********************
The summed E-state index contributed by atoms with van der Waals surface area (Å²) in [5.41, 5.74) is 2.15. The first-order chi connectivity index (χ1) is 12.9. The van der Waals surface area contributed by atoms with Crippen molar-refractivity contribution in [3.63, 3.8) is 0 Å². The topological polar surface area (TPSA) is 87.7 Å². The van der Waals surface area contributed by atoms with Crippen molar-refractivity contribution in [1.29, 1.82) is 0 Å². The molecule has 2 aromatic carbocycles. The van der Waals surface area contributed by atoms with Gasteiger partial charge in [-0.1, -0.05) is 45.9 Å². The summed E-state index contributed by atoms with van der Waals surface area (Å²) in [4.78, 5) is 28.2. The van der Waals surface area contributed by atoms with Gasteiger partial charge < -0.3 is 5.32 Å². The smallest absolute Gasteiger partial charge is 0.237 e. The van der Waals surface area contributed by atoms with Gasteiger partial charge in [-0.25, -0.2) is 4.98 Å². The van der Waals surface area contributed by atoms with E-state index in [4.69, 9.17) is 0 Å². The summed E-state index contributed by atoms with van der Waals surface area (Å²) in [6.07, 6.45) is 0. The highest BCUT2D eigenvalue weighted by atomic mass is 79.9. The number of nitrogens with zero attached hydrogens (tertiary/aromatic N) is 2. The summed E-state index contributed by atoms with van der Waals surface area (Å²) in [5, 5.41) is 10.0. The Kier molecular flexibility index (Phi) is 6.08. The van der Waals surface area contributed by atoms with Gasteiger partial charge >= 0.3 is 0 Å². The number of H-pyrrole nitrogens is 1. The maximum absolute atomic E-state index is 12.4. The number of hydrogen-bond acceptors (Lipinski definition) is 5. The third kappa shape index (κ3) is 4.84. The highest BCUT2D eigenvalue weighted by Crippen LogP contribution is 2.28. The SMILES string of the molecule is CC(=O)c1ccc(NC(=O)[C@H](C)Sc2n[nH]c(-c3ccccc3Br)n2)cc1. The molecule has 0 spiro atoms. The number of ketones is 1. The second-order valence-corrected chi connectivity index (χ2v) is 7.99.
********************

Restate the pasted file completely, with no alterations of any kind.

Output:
The summed E-state index contributed by atoms with van der Waals surface area (Å²) in [5.41, 5.74) is 2.15. The first-order chi connectivity index (χ1) is 12.9. The van der Waals surface area contributed by atoms with Crippen molar-refractivity contribution in [3.63, 3.8) is 0 Å². The topological polar surface area (TPSA) is 87.7 Å². The van der Waals surface area contributed by atoms with Crippen molar-refractivity contribution in [1.29, 1.82) is 0 Å². The molecule has 2 aromatic carbocycles. The van der Waals surface area contributed by atoms with Gasteiger partial charge in [-0.1, -0.05) is 45.9 Å². The summed E-state index contributed by atoms with van der Waals surface area (Å²) in [4.78, 5) is 28.2. The van der Waals surface area contributed by atoms with Gasteiger partial charge < -0.3 is 5.32 Å². The smallest absolute Gasteiger partial charge is 0.237 e. The van der Waals surface area contributed by atoms with Gasteiger partial charge in [-0.25, -0.2) is 4.98 Å². The van der Waals surface area contributed by atoms with E-state index in [4.69, 9.17) is 0 Å². The summed E-state index contributed by atoms with van der Waals surface area (Å²) in [6.07, 6.45) is 0. The highest BCUT2D eigenvalue weighted by atomic mass is 79.9. The number of nitrogens with zero attached hydrogens (tertiary/aromatic N) is 2. The summed E-state index contributed by atoms with van der Waals surface area (Å²) in [5, 5.41) is 10.0. The Kier molecular flexibility index (Phi) is 6.08. The van der Waals surface area contributed by atoms with Gasteiger partial charge >= 0.3 is 0 Å². The number of H-pyrrole nitrogens is 1. The maximum absolute atomic E-state index is 12.4. The number of hydrogen-bond acceptors (Lipinski definition) is 5. The third kappa shape index (κ3) is 4.84. The highest BCUT2D eigenvalue weighted by Crippen LogP contribution is 2.28. The SMILES string of the molecule is CC(=O)c1ccc(NC(=O)[C@H](C)Sc2n[nH]c(-c3ccccc3Br)n2)cc1. The molecule has 0 spiro atoms. The number of ketones is 1. The second-order valence-corrected chi connectivity index (χ2v) is 7.99.